I had similar difficulties when “Self-Reflections” contained a Sternfeld picture whose flash distortion made it seem like Mark Cohen’s work, which was in “Vernacular” (the book compounds the difficulty by discussing Sternfeld’s picture under “Documentation”). The sequencing of the pictures in the book admits to this slippage between categories, as when the last picture of one category looks identical to the opening picture of the next section. In some places, a sequence by a single photographer is used as a bridge between sections. As a writer, Eauclaire indulges in alliteration like a favorite vice. Thus we get the phrases “vivid and vital vernacular” or “coincidental confluences of color and choreography.” She lets herself be carried from word to word by aural associations that ultimately obscure what she is trying to say. As a curator, she has a weakness for visual associations that are just as unhelpful.

In the end, all Eauclaire’s categories break down into one category: formalism. That’s the only category of thought into which she fits as a critic, anyway. The singularity of her approach in every section of the book is what makes the sections hard to tell apart, and the show left the same impression, even without the text, because formalism can’t succeed any better as a criterion for grouping photographs. In one way, a formalist approach does seem right for color photography. Formalism is a good way for criticism to begin; and since serious color photography is only in its beginning stages, this sort of discussion seems appropriate. But formal analysis is always inchoate, incomplete. It can’t achieve the kind of overview to which Eauclaire aspires. Ironically, Eauclaire’s excessive respect for formalism is deflated by someone in her own show, Pfahl, whose work is a practical joke played on formalist esthetics. In one photograph of red-rock erosion, for instance, Pfahl has laid in the foreground squiggles of string that echo, and mock, the contours of the rock. In another picture, trees near a beach are banded with tinfoil so that it coincides exactly with the band of water visible between sand and sky. These photographs are witty, not least of all for the way they undermine the authority of the show that contained them.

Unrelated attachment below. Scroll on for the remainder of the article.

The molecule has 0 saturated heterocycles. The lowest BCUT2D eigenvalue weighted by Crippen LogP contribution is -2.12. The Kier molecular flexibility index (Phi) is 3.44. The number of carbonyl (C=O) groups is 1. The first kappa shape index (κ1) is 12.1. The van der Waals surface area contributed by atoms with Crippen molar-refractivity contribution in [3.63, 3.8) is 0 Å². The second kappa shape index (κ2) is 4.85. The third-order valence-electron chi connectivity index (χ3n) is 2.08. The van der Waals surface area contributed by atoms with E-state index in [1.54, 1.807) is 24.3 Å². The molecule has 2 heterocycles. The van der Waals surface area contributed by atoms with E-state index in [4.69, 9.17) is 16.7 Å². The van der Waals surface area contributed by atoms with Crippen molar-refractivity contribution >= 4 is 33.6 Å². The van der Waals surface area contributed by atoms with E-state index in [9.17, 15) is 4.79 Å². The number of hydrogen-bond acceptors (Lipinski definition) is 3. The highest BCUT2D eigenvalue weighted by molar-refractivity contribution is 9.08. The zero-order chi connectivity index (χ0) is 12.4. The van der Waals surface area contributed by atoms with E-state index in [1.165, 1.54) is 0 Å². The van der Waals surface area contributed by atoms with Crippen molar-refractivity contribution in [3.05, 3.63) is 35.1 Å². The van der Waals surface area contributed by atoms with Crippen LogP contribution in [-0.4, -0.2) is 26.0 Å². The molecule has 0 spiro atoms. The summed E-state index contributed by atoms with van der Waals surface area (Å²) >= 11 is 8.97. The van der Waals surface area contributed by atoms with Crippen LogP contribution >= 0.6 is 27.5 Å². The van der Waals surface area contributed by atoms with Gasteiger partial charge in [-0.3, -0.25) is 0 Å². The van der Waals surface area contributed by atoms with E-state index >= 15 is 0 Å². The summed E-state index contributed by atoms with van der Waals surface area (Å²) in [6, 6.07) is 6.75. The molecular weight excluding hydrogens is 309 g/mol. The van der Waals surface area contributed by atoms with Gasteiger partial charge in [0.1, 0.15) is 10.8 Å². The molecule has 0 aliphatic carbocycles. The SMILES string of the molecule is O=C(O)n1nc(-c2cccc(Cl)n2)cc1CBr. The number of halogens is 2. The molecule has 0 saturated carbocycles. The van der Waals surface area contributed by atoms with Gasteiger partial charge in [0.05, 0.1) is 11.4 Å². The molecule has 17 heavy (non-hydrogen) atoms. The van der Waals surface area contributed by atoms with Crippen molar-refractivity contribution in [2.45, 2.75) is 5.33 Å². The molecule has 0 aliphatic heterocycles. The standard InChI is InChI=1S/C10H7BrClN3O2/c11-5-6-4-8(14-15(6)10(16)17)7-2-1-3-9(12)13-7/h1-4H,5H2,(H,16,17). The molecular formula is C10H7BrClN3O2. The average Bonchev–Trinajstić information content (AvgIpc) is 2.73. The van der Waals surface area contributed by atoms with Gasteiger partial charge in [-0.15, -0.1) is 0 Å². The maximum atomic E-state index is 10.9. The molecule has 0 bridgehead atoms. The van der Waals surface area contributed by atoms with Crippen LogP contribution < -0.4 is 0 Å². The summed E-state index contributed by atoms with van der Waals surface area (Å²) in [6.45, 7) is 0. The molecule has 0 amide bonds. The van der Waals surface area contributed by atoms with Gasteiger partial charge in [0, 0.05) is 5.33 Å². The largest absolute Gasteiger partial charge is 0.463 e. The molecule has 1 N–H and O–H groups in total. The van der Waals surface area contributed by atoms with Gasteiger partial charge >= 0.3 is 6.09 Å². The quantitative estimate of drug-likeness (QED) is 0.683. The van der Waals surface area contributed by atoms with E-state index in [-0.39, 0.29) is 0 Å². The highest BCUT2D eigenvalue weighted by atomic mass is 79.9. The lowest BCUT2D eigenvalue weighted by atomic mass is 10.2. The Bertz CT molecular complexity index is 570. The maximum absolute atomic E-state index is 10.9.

If I were Eauclaire, I would have approached this show from the opposite direction. I would have begun where she ends, on the last page of her book. It contains her “Index to the Artists,” a cross-reference with which we can put back together the oeuvre of each photographer dispersed among her categories. Only with the aid of this index can the exhibition aim at what I think should be the goal of both exhibition and criticism—to show the artist whole, to reveal the human being behind the art. Many young photographers start out by doing everything they can to avoid human contact. They only photograph people as reflected in shop windows, or they construct elaborate still lifes to get subject matter, or they spend all their time in the darkroom trying, like alchemists, to conjure from prints what is missing in the negatives. They do what they must in order not to confront either the subjects or themselves. I wonder whether Eauclaire’s abstract and impersonal categories aren’t just a way of doing the same thing.

Colin L. Westerbeck, Jr.